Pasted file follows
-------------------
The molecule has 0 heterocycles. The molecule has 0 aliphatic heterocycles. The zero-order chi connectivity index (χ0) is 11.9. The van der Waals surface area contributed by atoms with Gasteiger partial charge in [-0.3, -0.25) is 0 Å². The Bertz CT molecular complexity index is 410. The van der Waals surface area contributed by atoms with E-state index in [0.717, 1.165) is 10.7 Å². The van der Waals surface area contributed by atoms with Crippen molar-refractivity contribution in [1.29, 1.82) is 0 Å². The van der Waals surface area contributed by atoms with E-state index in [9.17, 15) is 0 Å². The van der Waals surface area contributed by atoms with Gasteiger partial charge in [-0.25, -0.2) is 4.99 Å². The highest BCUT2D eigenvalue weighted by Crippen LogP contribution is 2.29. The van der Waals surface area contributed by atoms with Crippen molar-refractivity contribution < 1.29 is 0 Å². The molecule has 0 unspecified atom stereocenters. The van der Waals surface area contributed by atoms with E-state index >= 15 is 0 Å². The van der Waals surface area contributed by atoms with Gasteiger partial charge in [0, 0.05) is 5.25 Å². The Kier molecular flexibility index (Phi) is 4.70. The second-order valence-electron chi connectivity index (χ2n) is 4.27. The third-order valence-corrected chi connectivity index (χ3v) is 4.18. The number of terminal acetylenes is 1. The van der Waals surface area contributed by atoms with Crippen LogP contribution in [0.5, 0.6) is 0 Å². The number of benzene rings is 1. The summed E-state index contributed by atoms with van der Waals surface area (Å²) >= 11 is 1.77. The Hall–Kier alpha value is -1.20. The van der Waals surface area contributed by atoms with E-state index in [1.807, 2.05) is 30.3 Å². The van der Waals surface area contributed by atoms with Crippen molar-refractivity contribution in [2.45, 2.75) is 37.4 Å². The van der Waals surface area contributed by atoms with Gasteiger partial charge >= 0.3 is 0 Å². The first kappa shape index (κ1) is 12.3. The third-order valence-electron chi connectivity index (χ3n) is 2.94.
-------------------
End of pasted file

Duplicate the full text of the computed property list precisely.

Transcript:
The molecule has 0 heterocycles. The molecule has 0 aliphatic heterocycles. The zero-order chi connectivity index (χ0) is 11.9. The van der Waals surface area contributed by atoms with Gasteiger partial charge in [-0.3, -0.25) is 0 Å². The Bertz CT molecular complexity index is 410. The van der Waals surface area contributed by atoms with E-state index in [0.717, 1.165) is 10.7 Å². The van der Waals surface area contributed by atoms with Crippen molar-refractivity contribution in [1.29, 1.82) is 0 Å². The van der Waals surface area contributed by atoms with E-state index in [9.17, 15) is 0 Å². The van der Waals surface area contributed by atoms with Gasteiger partial charge in [-0.25, -0.2) is 4.99 Å². The highest BCUT2D eigenvalue weighted by Crippen LogP contribution is 2.29. The van der Waals surface area contributed by atoms with Crippen molar-refractivity contribution < 1.29 is 0 Å². The molecule has 0 unspecified atom stereocenters. The van der Waals surface area contributed by atoms with E-state index >= 15 is 0 Å². The van der Waals surface area contributed by atoms with Gasteiger partial charge in [0, 0.05) is 5.25 Å². The Kier molecular flexibility index (Phi) is 4.70. The second-order valence-electron chi connectivity index (χ2n) is 4.27. The third-order valence-corrected chi connectivity index (χ3v) is 4.18. The number of terminal acetylenes is 1. The van der Waals surface area contributed by atoms with Crippen LogP contribution in [0.5, 0.6) is 0 Å². The number of benzene rings is 1. The summed E-state index contributed by atoms with van der Waals surface area (Å²) >= 11 is 1.77. The Hall–Kier alpha value is -1.20. The van der Waals surface area contributed by atoms with E-state index in [1.807, 2.05) is 30.3 Å². The van der Waals surface area contributed by atoms with Crippen molar-refractivity contribution in [2.45, 2.75) is 37.4 Å². The van der Waals surface area contributed by atoms with Gasteiger partial charge >= 0.3 is 0 Å². The first kappa shape index (κ1) is 12.3. The third-order valence-electron chi connectivity index (χ3n) is 2.94.